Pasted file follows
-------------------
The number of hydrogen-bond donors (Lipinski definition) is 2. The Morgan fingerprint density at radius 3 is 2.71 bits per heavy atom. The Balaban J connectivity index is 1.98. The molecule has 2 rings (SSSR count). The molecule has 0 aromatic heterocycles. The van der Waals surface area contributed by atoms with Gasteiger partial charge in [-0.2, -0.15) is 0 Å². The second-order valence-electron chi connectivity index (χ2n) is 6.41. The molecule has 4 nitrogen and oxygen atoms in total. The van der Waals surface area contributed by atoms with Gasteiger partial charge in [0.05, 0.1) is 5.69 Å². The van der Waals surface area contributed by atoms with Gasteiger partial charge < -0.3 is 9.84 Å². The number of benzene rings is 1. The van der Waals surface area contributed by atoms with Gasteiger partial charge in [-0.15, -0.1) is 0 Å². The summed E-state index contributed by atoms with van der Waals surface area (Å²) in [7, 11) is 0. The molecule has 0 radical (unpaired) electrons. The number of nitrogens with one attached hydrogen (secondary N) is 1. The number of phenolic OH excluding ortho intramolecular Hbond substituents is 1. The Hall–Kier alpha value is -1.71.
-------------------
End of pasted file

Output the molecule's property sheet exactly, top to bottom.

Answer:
The number of hydrogen-bond donors (Lipinski definition) is 2. The Morgan fingerprint density at radius 3 is 2.71 bits per heavy atom. The Balaban J connectivity index is 1.98. The molecule has 2 rings (SSSR count). The molecule has 0 aromatic heterocycles. The van der Waals surface area contributed by atoms with Gasteiger partial charge in [-0.2, -0.15) is 0 Å². The second-order valence-electron chi connectivity index (χ2n) is 6.41. The molecule has 4 nitrogen and oxygen atoms in total. The van der Waals surface area contributed by atoms with Gasteiger partial charge in [0.05, 0.1) is 5.69 Å². The van der Waals surface area contributed by atoms with Gasteiger partial charge < -0.3 is 9.84 Å². The number of benzene rings is 1. The van der Waals surface area contributed by atoms with Gasteiger partial charge in [-0.15, -0.1) is 0 Å². The summed E-state index contributed by atoms with van der Waals surface area (Å²) in [7, 11) is 0. The molecule has 0 radical (unpaired) electrons. The number of nitrogens with one attached hydrogen (secondary N) is 1. The number of phenolic OH excluding ortho intramolecular Hbond substituents is 1. The Hall–Kier alpha value is -1.71.